@ Answer Location: The Standard Deviation and Variance; Cognitive Domain: Comprehension; Question Type: TF

- Researchers prefer to report the variance instead of the standard deviation because it is easier to interpret and understand.
- True

*b. False

@ Answer Location: The Standard Deviation and Variance; Cognitive Domain: Comprehension; Question Type: TF

- When calculating the variance and standard deviation for grouped data, one would use the midpoint of the group instead of the individual case score.

*a. True

- False

@ Answer Location: Calculating the Variance and Standard Deviation with Grouped Data; Cognitive Domain: Comprehension; Question Type: TF

- Boxplots allow the researcher to illustrate the shape, central data points, and variability of a distribution.

*a. True

- False

@ Answer Location: Boxplots; Cognitive Domain: Knowledge; Question Type: TF

- Define the measures of dispersion and which type of variables can they be applied to?

*a. Answers may vary

The variation ratio is a very simple measure of dispersion that you can use whenever you have data measured at the nominal or ordinal level. The measure of dispersion for this type of data, the variation ratio, is based on the mode. The variation ratio (VR) simply measures the extent to which the observations are *not* concentrated in the modal category of the variable. More specifically, it is the proportion of cases not in the modal category of the variable.

The range is the difference between the highest score in the distribution and the lowest score:

*Range = highest value* – *lowest value.* The range can be used with interval/ratio level variables:

*The interquartile range (IQR)*. In calculating the interquartile range, we still take the difference between two scores, but rather than taking the difference between the highest and lowest scores, in the IQR we take the difference between the score at the 75th percentile (the third quartile or Q_{3}) and the score at the 25th percentile (the first quartile or Q_{1}). Note that since we are taking the range of scores between the 75th and 25th percentiles, this range covers the dispersion at the middle 50 percent of our distribution. In other words, one-half of all our scores can be found between the 75th and 25th percentiles and the IQR measures the dispersion within those two boundaries.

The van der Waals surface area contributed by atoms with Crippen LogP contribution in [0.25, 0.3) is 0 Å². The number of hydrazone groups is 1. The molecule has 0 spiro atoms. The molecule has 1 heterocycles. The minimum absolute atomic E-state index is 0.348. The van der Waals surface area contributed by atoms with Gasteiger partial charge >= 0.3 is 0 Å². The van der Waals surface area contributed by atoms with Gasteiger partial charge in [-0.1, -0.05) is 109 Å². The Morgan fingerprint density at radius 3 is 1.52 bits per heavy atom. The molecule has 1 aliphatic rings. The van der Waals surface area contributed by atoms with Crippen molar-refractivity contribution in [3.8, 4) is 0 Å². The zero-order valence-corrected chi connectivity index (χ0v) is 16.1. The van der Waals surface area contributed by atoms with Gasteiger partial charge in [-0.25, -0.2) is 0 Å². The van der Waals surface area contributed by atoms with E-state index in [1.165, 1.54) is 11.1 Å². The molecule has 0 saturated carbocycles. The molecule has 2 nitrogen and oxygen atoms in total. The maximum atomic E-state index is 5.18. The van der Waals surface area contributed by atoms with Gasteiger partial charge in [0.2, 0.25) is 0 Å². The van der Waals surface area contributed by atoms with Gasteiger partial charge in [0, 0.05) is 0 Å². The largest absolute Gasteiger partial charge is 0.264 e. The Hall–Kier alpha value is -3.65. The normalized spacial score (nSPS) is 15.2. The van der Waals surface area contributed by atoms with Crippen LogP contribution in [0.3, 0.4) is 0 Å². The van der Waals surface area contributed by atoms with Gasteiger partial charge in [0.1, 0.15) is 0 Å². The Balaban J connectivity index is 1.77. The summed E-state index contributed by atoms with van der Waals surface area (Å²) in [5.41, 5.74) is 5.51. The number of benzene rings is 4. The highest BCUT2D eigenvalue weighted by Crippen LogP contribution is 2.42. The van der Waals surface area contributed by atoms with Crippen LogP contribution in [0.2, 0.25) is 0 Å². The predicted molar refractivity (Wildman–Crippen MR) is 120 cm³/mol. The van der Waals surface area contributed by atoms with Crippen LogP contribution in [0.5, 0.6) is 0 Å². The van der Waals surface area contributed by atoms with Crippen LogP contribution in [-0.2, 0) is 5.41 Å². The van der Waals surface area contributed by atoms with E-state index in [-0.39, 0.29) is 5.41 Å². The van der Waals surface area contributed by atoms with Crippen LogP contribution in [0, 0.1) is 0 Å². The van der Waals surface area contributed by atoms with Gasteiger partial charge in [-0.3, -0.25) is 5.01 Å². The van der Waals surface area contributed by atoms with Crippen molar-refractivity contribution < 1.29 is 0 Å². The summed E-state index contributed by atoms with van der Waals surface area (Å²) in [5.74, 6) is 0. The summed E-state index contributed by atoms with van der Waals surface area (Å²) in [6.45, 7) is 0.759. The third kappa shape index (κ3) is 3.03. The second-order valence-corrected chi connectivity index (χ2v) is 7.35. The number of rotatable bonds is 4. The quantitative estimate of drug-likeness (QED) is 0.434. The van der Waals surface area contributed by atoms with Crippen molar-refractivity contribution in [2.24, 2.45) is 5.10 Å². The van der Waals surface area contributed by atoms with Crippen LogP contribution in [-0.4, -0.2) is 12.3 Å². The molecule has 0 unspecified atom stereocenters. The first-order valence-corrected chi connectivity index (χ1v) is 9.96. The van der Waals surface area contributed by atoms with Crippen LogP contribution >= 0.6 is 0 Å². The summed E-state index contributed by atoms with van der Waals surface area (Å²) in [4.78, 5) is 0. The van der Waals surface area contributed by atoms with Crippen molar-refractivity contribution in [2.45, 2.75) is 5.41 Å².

The variance is the average squared difference of each score in a set of scores from the mean of those scores.

The variance is the standard deviation squared while the standard deviation is the square root of the variance. The standard deviation standardizes the scores so that they are easier to interpret and are comparable across groups. The variance and standard deviation are the two most frequently used measures of dispersion for interval/ratio-level data.

@Answer Location: The Variation Ratio, The Range and Interquartile Range, The Standard Deviation and Variance; Cognitive Domain: Application; Question Type: SA

- Calculate the Variation Ratio for the following data.

__Type of Offender f __

Non-offender 5000

One-Time 600

Recidivist 350

Chronic 150

*Proportion for the modal category is .82; 1 – .82 = .18; 18 percent of cases not in the modal category

@Answer Location: The Variation Ratio; Cognitive Domain: Application; Question Type: SA

- Calculate the range and the interquartile range from the following data. Why is there a difference between the two?

10, 27, 28, 20, 30, 43, 55, 13, 24, 19, 40, 43

**Range* = 55 -10 =45

*Interquartile range* = 20

The range is much larger than the interquartile range because the interquartile range is less influenced by outliers.

@Answer Location: The Range and Interquartile Range; Cognitive Domain: Application; Question Type: SA

- Calculate the range, variance and standard deviation from the following data.

10, 20, 30, 35, 25, 50

**Range* = 40; *Variance* = 177.77; *Standard deviation* = 13.33

@Answer Location: The Standard Deviation and Variance; Cognitive Domain: Application; Question Type: SA

- Calculate the variance and standard deviation from the following data.

*X* *X ^{2}*

10

15

14

19

9

∑ ∑

**Variance* = 13.27; *Standard deviation* = 3.64

@Answer Location: Computational Formulas for Variance and Standard Deviation; Cognitive Domain: Application; Question Type: SA

Category: Statistics